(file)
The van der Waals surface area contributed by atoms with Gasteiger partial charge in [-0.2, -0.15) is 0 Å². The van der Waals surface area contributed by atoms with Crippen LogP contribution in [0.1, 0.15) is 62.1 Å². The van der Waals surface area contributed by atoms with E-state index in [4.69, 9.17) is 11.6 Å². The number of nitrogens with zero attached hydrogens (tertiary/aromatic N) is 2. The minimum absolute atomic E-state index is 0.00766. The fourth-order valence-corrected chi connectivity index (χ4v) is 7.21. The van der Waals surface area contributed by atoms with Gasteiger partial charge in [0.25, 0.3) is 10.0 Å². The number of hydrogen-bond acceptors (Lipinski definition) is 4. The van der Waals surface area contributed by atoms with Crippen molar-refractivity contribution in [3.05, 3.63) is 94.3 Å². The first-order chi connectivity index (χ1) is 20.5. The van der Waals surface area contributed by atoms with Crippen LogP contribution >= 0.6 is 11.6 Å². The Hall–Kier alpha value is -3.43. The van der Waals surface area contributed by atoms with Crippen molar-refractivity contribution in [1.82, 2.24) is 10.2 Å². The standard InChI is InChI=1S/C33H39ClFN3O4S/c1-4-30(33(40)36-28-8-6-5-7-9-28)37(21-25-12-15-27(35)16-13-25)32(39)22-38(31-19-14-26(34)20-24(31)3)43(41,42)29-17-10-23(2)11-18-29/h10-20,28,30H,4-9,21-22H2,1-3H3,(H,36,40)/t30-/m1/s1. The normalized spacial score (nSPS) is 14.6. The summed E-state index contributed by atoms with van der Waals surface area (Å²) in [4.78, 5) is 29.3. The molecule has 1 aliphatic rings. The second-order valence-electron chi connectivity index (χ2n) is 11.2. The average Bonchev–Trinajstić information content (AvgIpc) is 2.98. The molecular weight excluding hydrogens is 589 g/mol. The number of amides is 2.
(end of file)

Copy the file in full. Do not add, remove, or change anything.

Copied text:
The van der Waals surface area contributed by atoms with Gasteiger partial charge in [-0.2, -0.15) is 0 Å². The van der Waals surface area contributed by atoms with Crippen LogP contribution in [0.1, 0.15) is 62.1 Å². The van der Waals surface area contributed by atoms with E-state index in [4.69, 9.17) is 11.6 Å². The number of nitrogens with zero attached hydrogens (tertiary/aromatic N) is 2. The minimum absolute atomic E-state index is 0.00766. The fourth-order valence-corrected chi connectivity index (χ4v) is 7.21. The van der Waals surface area contributed by atoms with Gasteiger partial charge in [0.25, 0.3) is 10.0 Å². The number of hydrogen-bond acceptors (Lipinski definition) is 4. The van der Waals surface area contributed by atoms with Crippen molar-refractivity contribution in [3.05, 3.63) is 94.3 Å². The first-order chi connectivity index (χ1) is 20.5. The van der Waals surface area contributed by atoms with Crippen LogP contribution >= 0.6 is 11.6 Å². The Hall–Kier alpha value is -3.43. The van der Waals surface area contributed by atoms with Crippen molar-refractivity contribution in [1.82, 2.24) is 10.2 Å². The standard InChI is InChI=1S/C33H39ClFN3O4S/c1-4-30(33(40)36-28-8-6-5-7-9-28)37(21-25-12-15-27(35)16-13-25)32(39)22-38(31-19-14-26(34)20-24(31)3)43(41,42)29-17-10-23(2)11-18-29/h10-20,28,30H,4-9,21-22H2,1-3H3,(H,36,40)/t30-/m1/s1. The normalized spacial score (nSPS) is 14.6. The summed E-state index contributed by atoms with van der Waals surface area (Å²) in [4.78, 5) is 29.3. The molecule has 1 aliphatic rings. The second-order valence-electron chi connectivity index (χ2n) is 11.2. The average Bonchev–Trinajstić information content (AvgIpc) is 2.98. The molecular weight excluding hydrogens is 589 g/mol. The number of amides is 2.